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Farage behaves like school bully

March 14, 2010 8:00 AM

Nigel FarageWith the issue of bullying featuring high on the British media's agenda, the European Parliament has also witnessed its own recent shocking bout of childish, playground name-calling by UKIP's Nigel Farage MEP.

Farage was speaking at a debate between the European Parliament and the new President of the European Council, Herman van Rompuy, who was recently elected by member states to chair their meetings and represent them at such events.

Ignoring many of the important issues that the public want politicians to deal with, Farage launched a personal attack on Mr van Rompuy, describing him as a "damp rag" with the appearance of a "low-grade bank clerk". He also described Belgium as a "non-entity".

South East Lib Dem MEP Catherine Bearder commented: "Nigel Farage's personal attack on Herman van Rompuy was more akin to a school yard tyrant than an elected Parliamentarian. Parliament is a forum for different views and this is its strength. It's through constructive debate and hearing all sides of an argument that we come to decisions. We may disagree but it's important that views are respected."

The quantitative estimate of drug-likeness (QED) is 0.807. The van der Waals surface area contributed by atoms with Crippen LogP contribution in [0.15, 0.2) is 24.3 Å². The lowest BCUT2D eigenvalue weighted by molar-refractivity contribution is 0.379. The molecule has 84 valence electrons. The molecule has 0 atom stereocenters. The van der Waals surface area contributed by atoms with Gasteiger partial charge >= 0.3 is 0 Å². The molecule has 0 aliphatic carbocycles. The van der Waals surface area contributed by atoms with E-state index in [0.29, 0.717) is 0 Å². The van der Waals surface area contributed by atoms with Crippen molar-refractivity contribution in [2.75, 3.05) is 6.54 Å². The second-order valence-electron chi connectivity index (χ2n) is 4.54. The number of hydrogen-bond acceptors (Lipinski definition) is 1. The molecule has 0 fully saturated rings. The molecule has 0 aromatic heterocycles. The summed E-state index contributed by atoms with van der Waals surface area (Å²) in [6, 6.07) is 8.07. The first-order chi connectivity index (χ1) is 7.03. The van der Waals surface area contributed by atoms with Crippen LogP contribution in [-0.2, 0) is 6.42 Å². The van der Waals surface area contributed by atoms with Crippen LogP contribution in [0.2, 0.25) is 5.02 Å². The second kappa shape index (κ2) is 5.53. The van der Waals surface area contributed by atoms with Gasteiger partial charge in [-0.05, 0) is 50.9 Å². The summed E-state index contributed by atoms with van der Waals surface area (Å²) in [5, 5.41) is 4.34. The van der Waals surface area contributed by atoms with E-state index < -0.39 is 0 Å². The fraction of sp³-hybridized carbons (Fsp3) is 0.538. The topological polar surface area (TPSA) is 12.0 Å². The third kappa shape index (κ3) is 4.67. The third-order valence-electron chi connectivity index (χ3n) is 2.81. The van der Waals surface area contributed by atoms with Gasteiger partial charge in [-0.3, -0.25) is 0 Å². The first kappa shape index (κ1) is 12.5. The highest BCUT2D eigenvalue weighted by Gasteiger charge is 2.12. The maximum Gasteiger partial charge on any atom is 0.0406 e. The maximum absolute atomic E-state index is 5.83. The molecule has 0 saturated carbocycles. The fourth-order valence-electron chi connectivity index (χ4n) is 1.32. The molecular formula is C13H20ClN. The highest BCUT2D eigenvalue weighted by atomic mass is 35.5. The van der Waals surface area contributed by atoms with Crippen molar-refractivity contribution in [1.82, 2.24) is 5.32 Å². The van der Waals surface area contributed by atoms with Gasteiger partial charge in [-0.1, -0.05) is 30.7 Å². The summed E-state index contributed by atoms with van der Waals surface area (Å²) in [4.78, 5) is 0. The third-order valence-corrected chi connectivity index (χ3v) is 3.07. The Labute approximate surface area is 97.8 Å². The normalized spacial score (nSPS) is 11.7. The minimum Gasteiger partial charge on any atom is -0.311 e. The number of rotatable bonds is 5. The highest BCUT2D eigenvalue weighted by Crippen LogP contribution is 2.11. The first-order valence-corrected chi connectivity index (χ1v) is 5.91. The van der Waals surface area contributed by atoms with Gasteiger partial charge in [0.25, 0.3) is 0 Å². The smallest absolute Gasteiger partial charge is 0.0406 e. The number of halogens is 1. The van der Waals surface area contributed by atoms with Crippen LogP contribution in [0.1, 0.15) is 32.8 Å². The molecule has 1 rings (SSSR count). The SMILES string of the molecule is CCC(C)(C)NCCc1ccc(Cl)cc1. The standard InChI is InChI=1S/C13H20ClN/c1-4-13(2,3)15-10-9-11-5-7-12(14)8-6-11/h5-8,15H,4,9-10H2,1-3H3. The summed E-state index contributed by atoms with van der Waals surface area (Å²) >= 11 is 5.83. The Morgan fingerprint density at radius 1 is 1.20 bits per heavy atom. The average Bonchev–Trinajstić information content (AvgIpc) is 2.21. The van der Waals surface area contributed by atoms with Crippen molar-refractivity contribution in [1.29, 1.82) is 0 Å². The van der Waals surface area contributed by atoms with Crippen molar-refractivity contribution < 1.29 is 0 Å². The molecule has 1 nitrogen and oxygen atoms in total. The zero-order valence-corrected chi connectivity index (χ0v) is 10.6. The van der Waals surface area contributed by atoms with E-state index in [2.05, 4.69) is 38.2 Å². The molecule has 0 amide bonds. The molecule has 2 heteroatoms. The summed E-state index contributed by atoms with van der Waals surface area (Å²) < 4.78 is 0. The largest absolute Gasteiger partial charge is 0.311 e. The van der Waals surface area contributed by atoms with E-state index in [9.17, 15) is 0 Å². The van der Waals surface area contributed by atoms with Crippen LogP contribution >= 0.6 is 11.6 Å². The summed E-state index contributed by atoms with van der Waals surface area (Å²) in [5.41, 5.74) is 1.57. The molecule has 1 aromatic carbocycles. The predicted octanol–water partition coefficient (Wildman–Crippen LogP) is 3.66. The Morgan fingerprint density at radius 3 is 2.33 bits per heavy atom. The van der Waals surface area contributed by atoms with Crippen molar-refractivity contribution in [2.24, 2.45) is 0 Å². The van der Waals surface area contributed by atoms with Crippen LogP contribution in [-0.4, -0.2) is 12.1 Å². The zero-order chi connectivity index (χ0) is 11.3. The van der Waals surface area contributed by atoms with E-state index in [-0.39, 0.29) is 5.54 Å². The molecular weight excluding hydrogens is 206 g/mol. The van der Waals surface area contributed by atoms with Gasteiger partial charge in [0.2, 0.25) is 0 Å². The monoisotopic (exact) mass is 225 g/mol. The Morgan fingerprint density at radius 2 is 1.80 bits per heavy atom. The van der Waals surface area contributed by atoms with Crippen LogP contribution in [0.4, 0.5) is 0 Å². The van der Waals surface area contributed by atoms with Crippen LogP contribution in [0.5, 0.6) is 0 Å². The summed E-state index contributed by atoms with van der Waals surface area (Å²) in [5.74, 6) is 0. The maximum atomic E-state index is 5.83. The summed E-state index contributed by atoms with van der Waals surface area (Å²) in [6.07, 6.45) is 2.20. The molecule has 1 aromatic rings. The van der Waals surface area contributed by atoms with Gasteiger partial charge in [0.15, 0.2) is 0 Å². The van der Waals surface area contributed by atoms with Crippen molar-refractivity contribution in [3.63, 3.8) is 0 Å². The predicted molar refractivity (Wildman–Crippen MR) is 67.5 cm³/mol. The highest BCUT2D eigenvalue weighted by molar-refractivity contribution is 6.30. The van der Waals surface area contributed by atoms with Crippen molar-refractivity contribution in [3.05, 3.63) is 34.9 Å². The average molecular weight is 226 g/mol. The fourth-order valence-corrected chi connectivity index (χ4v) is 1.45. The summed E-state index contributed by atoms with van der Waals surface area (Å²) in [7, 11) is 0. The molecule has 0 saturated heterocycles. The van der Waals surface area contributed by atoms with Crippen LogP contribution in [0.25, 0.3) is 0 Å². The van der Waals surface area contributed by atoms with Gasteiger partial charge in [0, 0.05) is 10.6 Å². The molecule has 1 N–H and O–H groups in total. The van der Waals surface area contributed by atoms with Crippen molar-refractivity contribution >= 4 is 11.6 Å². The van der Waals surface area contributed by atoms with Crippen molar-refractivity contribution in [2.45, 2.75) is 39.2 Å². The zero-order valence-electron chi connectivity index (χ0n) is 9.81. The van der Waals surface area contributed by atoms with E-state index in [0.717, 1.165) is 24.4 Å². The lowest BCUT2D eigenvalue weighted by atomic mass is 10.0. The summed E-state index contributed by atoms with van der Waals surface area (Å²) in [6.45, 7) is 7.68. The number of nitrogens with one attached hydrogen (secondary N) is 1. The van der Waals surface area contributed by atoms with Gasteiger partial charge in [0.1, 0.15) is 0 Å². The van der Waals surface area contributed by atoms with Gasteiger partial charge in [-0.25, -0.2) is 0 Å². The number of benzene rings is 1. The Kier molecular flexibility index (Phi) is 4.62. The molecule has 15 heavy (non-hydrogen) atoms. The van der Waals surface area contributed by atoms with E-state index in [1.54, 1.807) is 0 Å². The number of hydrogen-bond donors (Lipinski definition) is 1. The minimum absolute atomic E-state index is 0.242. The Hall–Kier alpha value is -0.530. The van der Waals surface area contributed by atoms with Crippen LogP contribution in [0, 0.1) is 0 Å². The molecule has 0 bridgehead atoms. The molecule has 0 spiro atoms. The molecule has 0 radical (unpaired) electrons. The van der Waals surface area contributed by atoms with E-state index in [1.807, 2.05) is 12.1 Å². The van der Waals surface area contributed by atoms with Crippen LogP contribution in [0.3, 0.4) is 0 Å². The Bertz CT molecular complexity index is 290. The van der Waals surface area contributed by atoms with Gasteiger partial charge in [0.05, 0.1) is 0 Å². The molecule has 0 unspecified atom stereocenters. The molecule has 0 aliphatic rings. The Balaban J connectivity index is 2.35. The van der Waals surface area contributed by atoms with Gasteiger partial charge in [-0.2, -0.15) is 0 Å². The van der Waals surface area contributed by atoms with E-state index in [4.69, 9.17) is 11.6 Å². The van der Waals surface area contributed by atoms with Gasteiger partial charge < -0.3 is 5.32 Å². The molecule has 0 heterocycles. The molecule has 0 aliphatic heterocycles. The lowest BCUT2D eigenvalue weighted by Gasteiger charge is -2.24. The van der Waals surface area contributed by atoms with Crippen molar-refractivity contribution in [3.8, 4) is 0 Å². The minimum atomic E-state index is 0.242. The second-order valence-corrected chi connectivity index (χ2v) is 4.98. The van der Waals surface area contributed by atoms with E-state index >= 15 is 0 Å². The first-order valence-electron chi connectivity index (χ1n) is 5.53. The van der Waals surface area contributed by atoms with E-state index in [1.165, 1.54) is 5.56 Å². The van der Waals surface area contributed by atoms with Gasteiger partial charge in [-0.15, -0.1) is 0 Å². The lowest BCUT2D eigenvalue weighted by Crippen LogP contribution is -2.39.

"In attacking Mr van Rompuy, a guest in our parliament, Mr Farage showed no respect for Parliament. Mr Farage may claim to speak for the British people, but most of his voters would reprimand their own children were they to speak to a guest in such a way. Mr Farage's cynical swipe at Belgium, Britain's neighbour, friend and ally, also revealed the sordid underbelly of a party recently described by its leader as only separated by a 'thin line' from the BNP".

"Criticising a person for their actions is acceptable and necessary in order to invite change. Criticising a person on their nationality and appearance is the act of a bully."

MEP Graham Watson (Lib Dem) added "UKIP have splashed a video of the attack all over their website and clearly think it is something to boast about. But it is not. These personal insults betray true British values of respect, and damage our reputation in the world."

It is believed by many that, eight months after seeking and securing election in the European polls, Farage has decided he no longer wants to be an MEP. He is trying to get himself kicked out of the European Parliament so he can portray himself as a "rebel" in an upcoming General Election campaign.